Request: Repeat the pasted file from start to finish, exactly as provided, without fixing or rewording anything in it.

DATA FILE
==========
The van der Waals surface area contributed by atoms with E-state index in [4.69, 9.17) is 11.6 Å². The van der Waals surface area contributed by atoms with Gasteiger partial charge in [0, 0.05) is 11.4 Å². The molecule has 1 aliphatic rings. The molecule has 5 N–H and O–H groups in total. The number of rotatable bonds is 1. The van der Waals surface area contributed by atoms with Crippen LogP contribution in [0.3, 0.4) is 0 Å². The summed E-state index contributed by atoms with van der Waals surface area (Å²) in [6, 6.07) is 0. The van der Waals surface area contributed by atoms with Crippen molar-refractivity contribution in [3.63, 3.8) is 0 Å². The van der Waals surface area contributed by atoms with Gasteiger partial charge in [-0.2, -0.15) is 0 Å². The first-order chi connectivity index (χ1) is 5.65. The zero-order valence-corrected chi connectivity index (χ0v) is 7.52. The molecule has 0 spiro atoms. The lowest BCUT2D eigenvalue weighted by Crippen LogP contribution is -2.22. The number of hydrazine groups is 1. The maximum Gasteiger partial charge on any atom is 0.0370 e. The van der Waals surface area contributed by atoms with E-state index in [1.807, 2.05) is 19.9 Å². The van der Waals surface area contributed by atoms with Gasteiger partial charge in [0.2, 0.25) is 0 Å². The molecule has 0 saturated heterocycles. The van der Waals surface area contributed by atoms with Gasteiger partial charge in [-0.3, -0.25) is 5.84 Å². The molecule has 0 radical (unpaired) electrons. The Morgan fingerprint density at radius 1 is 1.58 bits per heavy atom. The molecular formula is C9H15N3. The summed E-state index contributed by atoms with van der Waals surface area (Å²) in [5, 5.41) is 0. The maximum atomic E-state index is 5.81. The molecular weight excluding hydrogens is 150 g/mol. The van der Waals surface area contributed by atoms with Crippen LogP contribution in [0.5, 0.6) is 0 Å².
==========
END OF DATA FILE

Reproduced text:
The van der Waals surface area contributed by atoms with E-state index in [4.69, 9.17) is 11.6 Å². The van der Waals surface area contributed by atoms with Gasteiger partial charge in [0, 0.05) is 11.4 Å². The molecule has 1 aliphatic rings. The molecule has 5 N–H and O–H groups in total. The number of rotatable bonds is 1. The van der Waals surface area contributed by atoms with Crippen LogP contribution in [0.3, 0.4) is 0 Å². The summed E-state index contributed by atoms with van der Waals surface area (Å²) in [6, 6.07) is 0. The van der Waals surface area contributed by atoms with Crippen molar-refractivity contribution in [3.63, 3.8) is 0 Å². The van der Waals surface area contributed by atoms with Gasteiger partial charge in [-0.2, -0.15) is 0 Å². The first-order chi connectivity index (χ1) is 5.65. The zero-order valence-corrected chi connectivity index (χ0v) is 7.52. The molecule has 0 spiro atoms. The lowest BCUT2D eigenvalue weighted by Crippen LogP contribution is -2.22. The number of hydrazine groups is 1. The maximum Gasteiger partial charge on any atom is 0.0370 e. The van der Waals surface area contributed by atoms with E-state index in [1.807, 2.05) is 19.9 Å². The van der Waals surface area contributed by atoms with Gasteiger partial charge in [0.2, 0.25) is 0 Å². The molecule has 0 saturated heterocycles. The van der Waals surface area contributed by atoms with Gasteiger partial charge in [-0.3, -0.25) is 5.84 Å². The molecule has 0 radical (unpaired) electrons. The Morgan fingerprint density at radius 1 is 1.58 bits per heavy atom. The molecular formula is C9H15N3. The summed E-state index contributed by atoms with van der Waals surface area (Å²) in [5, 5.41) is 0. The maximum atomic E-state index is 5.81. The molecular weight excluding hydrogens is 150 g/mol. The van der Waals surface area contributed by atoms with Crippen LogP contribution in [0.5, 0.6) is 0 Å².